Thank a Teacher

la-habana-6-1450639-1599x2404by Sr. Regina Siegfried, ASC

Cicadas rasp their hymns to the waning days of summer. The big yellow buses rumble on their routes through crowded city streets and winding rural roads to collect students who wonder how the summer days evaporated.

Last week I walked through St. Louis University’s campus before attending part of student orientation at Aquinas Institute where I teach a class to a group of intercommunity novices. It was an adrenaline rush, a deep feeling of being at home, a profound understanding of why I love teaching.

I also recently attended a benefit concert/reunion of a high-school band;

Atomic Bombs and Police Shootings: An Anniversary

By Sr. Regina Siegfried, ASC

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Three events — distant, distinct, and yet somehow related — have converged since Aug. 6, the Catholic feast of the Transfiguration and the 70th anniversary of the day the U.S. dropped the atomic bomb on Hiroshima. Aug. 9 marked the one-year anniversary of the police shooting death of Michael Brown, which led to protests, riots, marches and disturbances that rocked Ferguson and the nation.

Except for a violent eruption the night of Aug. 9, the day in Ferguson and St. Louis was more peaceful and reflective than the violence that marred last year.

Touchy Topic Tuesday: ‘The Imperfect is Our Paradise’

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By Sister Regina Siegfried, ASC

At this point in the gardening season, I often stand in the backyard to ponder what happened. Was it supposed to evolve this way? Where are the perfect and flawless plants I had envisioned in May? Some milkweed plants have aphids, and rabbits have nibbled the tops off others, along with the orange cosmos stems that they love to munch on. And the butternut squash has dead leaves and fallen-off blossoms; and the squirrels broke off and absconded with all the sunflower heads; and one pot of petunias drowned from all the rain;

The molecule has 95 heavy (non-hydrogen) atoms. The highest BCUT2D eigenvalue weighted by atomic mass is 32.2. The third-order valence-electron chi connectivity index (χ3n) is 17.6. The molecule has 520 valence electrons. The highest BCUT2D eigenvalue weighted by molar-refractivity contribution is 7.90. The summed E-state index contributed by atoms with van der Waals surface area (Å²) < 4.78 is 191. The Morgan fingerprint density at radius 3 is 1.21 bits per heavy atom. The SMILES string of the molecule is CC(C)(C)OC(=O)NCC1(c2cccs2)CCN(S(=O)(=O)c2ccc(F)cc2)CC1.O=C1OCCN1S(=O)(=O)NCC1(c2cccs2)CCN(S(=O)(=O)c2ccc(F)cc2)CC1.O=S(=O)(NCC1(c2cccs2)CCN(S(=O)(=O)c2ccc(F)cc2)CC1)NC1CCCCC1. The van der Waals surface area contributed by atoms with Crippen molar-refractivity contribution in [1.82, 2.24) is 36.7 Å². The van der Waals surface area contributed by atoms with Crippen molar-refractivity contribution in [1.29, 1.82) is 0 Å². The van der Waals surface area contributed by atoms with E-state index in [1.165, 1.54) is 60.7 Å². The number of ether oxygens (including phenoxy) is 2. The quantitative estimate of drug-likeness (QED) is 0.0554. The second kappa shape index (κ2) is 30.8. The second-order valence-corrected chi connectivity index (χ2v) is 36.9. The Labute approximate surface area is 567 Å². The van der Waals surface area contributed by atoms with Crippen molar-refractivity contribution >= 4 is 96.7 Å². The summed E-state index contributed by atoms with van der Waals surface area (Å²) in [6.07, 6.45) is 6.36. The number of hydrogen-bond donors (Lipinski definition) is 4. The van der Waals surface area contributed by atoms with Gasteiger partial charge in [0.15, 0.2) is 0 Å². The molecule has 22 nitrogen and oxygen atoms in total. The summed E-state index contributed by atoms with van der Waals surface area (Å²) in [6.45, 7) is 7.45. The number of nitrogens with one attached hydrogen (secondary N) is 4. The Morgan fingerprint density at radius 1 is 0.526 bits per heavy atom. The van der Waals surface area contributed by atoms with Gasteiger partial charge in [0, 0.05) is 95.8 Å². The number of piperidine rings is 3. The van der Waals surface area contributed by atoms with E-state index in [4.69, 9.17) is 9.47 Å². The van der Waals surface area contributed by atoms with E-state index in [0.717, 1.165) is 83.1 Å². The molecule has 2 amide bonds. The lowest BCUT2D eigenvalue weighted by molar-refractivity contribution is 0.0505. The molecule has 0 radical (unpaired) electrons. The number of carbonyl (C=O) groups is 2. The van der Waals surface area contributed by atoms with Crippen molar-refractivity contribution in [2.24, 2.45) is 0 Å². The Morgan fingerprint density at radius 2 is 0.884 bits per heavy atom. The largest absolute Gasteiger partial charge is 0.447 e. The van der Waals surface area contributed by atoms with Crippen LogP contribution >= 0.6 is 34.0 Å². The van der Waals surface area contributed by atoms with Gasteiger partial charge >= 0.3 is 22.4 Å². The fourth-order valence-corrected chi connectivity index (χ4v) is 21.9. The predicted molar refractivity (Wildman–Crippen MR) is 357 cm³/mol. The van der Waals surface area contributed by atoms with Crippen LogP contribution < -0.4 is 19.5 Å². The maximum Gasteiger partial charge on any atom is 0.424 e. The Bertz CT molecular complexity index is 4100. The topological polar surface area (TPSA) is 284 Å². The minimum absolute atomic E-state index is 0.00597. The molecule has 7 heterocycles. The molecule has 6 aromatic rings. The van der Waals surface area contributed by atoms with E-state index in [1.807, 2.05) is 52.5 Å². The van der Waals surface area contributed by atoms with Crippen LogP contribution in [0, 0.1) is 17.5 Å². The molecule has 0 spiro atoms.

Pope Francis: Are You Listening? Women Can Give You an Earful

By Sister Regina Siegfried, ASC

In October 1979, in another lifetime and two popes ago, Mercy Sister Theresa Kane publicly addressed Pope John Paul II at the National Shrine in Washington with these powerful and poignant words:

“I urge you to be mindful of the intense suffering and pain which is part of the life of many women in these United States. I call upon you to listen with compassion and to hear the call of women who comprise half of humankind.”

Pope Francis will visit the U.S. in September.

Touchy Topic Tuesday: Women Working Around Unfair Systems

By Sr. Regina Siegfried, ASC

At a recent neighborhood gathering, a young African-American research scientist who works for a pharmaceutical company spoke about needing to adapt a persona when she’s working with her white colleagues so that she can appear to be as good as they are. She can’t relax and be her true self. The other black women in the group spoke passionately about being told by their parents that they’d have to try harder, do more, and be more to make it in white society. We discussed how unfair this is and that white women also often feel we need to try harder to prove ourselves in male-dominated professions.